Last week, the research group Achieve, sponsored by the Case Foundation, released the 2015 Millennial Impact Report. This report is one in a series and always delivers essential insights about the emerging generosity of Millennials, the largest generation.
Millennials, Statistics, and Giving
Within the 2015 Millennial Impact Report, there are many statistics and information to explore. As I read through the report, highlighted below are some statistics to think about as it relates to Millennials, giving, and influence.
Giving time and money
- 84% of Millennial employees made a charitable donation in 2014
- 70% of Millennial employees spent at least an hour volunteering in 2014.
- 37% volunteered up to 10 hours and 31% volunteered more than 11 hours
Giving and influence
- 45% of those who volunteered said some of their time was promoted or made available by their company
- 27% of Millennial employees are more likely to donate to a cause if their supervisor does
- 40% of employees are likely to donate to a cause if their co-worker asks them
- 77% of Millennial employees prefer to volunteer with groups of fellow employees
Millennial giving: Mindset and Skills
- 79% of Millennial employees who do not participate in company-wide giving campaigns still donate outside of work
- 77% of Millennial employees are more likely to volunteer if they can use specific skills or expertise to benefit a cause
Influence and Leading: Generosity and Generations
There are some elements of this report that are encouraging and set the stage on how to gain greater meaning in the work we do.
The encouraging element is the fact Millennials are giving their time, money, and talent at rates comparable to older generations. In other words, Millennials are not waiting until later stages of their lives to give. A giving mindset is a wonderful way to begin work and community life.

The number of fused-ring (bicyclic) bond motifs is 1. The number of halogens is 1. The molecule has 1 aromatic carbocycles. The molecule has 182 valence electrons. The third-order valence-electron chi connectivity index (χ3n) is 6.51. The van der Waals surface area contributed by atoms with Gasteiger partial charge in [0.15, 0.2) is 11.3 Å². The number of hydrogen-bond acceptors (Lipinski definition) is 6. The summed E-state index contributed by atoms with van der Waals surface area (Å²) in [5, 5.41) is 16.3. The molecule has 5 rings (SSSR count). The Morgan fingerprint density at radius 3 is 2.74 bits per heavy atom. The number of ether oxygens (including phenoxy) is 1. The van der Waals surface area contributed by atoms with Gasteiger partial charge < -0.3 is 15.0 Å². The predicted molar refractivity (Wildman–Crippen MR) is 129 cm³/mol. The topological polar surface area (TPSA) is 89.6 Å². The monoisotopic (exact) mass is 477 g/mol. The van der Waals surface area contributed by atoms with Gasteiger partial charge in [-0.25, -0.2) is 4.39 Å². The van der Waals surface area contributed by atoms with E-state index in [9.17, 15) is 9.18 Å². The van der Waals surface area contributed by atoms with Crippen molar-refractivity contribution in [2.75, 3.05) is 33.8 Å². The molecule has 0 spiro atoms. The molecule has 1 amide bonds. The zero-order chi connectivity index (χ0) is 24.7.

The stage is set in how organizations can influence each other to achieve a greater good. Peers influence each other in giving money and contributing time. Managers and supervisors set an example that others will join in, especially when it comes to social good initiatives. When social good initiatives are encouraged by businesses, a certain passion is exposed and people feel good about their work, their company, and the impact they have.
Here are points to consider and engage:
- Millennials have a high desire to give their time and talent to the organization in which they work while also giving their time, money, and talent to improving the community in which they live and work.
- Older generations are setting an example and need to increase this role within their business. To bridge gaps between generations, sharing in social good initiatives will create better bonds in the workplace too. To prevent a leadership gap between generations, working together on a common cause enables all to use their skills and talents fully.
- Social good initiatives can be the glue to bring generations together while making big impacts in the communities in which the businesses reside.
Use Your Influence to Make a Difference
Here is the leader challenge. The challenge is to:
- Do! Volunteer your time and talents in some social good organization that resonates with you. Be the first person. Do not wait for someone else to lead the way. Lead the way! Time is too limited to wait for the right time to volunteer. Use your talents now to help your community be a little better than before you were involved.
- Speak! Tell others what you are doing for social good. Share your experience. Do not brag. Tell the story of the social good organization and what you have learned. Talk about how you have increased your empathetic skills and taken your talents to a new level of understanding and expertise.
- Ask! Encourage others to join you or to find a social good organization that resonates with them. Do not “guilt” people into joining you but ask in a way that sparks something within themselves to give in good, meaningful ways.
Whether you are a Millennial, Boomer, Gen Xer, or any other generation, grab the attention of someone next to you and lead by example in giving forward.
Leaders require a good soul. Giving keeps our soul alive by doing good things in good ways. Good soul produces good leaders much more often than not.
The challenge of leaders of any generation is to influence others by giving.
How do you influence others by what you give? How have what others have given helped you be a better leader? Do! Speak! Ask!